Michael Liscomb’s enlistment in the Army began with dreams of action and adventure. It ended with prolonged agony, multiple surgeries and the eventual loss of his lower left leg.

The 31-year-old Iraq War veteran, who lives in Skowhegan, got his left knee crushed in a vehicle accident in 2008 while on a mission in Iraq. But the resulting injury was repeatedly misdiagnosed by Army medical staff until it became so badly infected that his leg eventually had to be amputated above the knee to save his life.

Years of debilitating pain followed by the amputation sent Liscomb spiraling into depression and alcohol abuse, but he has since turned his life around and now assists other amputees and their families who are trying to to cope with their own situations.

Former Army Spc. Michael Liscomb’s leg injury led to years of misdiagnoses and pain, which contributed to depression and alcohol abuse. Now he’s found a new sense of purpose by helping fellow amputees with the Travis Mills Foundation.

Perhaps surprisingly, Liscomb regards his military experience as a positive one overall because it set him on a path to helping others in a way he otherwise could not have done.

The life-changing accident occurred while Liscomb’s squad was on a security mission to an Iraqi Army compound that had been under occasional gunfire.

“I went to get out of my Humvee, and one of the IA (Iraqi Army soldiers) had backed into the door of my Humvee … and it slammed right down on my leg,” he said.

Liscomb pushed through the pain and completed the mission that day. He didn’t know that the accident had broken one of the bones in his knee, and that the loose bone fragments had begun to shred the surrounding cartilage.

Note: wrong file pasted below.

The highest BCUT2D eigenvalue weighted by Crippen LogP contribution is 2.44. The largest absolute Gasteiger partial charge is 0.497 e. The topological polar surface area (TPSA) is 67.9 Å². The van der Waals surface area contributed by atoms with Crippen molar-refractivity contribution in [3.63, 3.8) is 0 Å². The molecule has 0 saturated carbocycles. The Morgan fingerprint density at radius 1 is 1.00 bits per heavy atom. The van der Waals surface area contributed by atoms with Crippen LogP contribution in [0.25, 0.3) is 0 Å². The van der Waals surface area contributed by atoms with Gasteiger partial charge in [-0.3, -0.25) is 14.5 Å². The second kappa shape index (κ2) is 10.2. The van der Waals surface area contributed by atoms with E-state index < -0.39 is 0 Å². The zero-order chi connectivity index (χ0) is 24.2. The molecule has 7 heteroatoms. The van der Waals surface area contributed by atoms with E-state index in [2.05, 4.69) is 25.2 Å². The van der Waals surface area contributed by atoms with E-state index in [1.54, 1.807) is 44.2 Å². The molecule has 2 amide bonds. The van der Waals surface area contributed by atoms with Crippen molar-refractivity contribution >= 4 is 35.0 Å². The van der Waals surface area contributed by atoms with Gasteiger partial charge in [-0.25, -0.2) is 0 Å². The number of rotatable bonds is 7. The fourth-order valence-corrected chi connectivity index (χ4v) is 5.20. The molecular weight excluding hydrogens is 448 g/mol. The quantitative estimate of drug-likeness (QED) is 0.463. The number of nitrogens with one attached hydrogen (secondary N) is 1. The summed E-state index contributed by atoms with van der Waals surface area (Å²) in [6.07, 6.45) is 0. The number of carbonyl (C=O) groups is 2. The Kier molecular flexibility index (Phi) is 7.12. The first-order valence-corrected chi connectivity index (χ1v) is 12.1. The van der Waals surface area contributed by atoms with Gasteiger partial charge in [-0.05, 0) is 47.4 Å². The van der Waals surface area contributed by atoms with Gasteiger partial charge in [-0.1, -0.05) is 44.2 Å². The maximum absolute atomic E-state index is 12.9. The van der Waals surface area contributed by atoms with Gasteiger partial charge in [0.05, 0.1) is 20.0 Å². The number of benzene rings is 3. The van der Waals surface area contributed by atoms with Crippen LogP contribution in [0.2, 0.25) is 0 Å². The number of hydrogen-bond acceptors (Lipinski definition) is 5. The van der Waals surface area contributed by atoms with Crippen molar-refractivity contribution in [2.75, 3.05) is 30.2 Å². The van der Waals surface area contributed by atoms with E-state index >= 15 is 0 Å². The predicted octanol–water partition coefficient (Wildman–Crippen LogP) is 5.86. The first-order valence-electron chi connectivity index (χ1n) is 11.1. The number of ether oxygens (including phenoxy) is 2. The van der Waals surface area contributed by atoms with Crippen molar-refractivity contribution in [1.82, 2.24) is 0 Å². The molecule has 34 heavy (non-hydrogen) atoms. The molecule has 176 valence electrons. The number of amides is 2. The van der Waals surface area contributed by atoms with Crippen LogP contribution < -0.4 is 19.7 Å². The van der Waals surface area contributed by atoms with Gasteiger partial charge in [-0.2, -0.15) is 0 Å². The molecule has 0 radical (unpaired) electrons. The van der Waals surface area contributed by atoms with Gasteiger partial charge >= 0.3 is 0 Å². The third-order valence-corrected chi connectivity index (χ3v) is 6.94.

The next day, Liscomb felt intense pain in his injured knee. He went to see the field medical staff, which consisted of a physician’s assistant and a handful of medics. The physician’s assistant told Liscomb his knee was fine.

“He insisted on telling me, ‘There’s nothing wrong with your leg, it’s just runner’s knee,'” Liscomb said. “I went back to him a week later and I was like, ‘This runner’s knee is killing me. It’s really hurting.'”

Thus began a long series of misdiagnoses, false reassurances and unsuccessful operations that ultimately led to years of agonizing pain, followed by life-threatening infection, culminating in amputation.

By the time doctors back in the U.S. told Liscomb he might need to have his leg amputated, he was so worn down by the years of pain, multiple surgeries and repeated infection scares that he actually welcomed it. To get a sense of how long Liscomb had to endure, consider that his injury occurred in 2008, he remained in the Army until 2012, and the amputation was done in 2016.

Those eight years had a devastating impact on Liscomb’s physical and mental health. He became depressed and eventually turned to alcohol to help him cope with the physical and psychological pain. The circumstances put a strain on his personal relationships including his marriage, which ended as a result.

“I was in a really rough spot,” Liscomb said. “I got out (of the Army) with my leg still jacked up. From the time when I got out in January 2012 until November 2016 when I had my amputation, I had gone through 30 jobs maybe, and another five or six surgeries.”

Liscomb said he is now in a much better place. The infection is gone, his leg no longer hurts, he is in a healthy relationship and has found a new sense of purpose helping fellow amputees and their families as an ambassador for the Travis Mills Foundation, a Maine-based nonprofit organization formed to benefit and assist combat-injured veterans.

Despite everything he has been through, Liscomb said he isn’t bitter about his situation and feels no animus toward the military.

“It sucks, yeah, but you know what? I wouldn’t go back and change a thing,” he said. “I’ve made some of the best friends of my life through the military and through all the experiences I got to have. … Would I love to have two properly working legs? Who wouldn’t?”

J. Craig Anderson can be contacted at 791-6390 or at:

[email protected]

Twitter: @jcraiganderson

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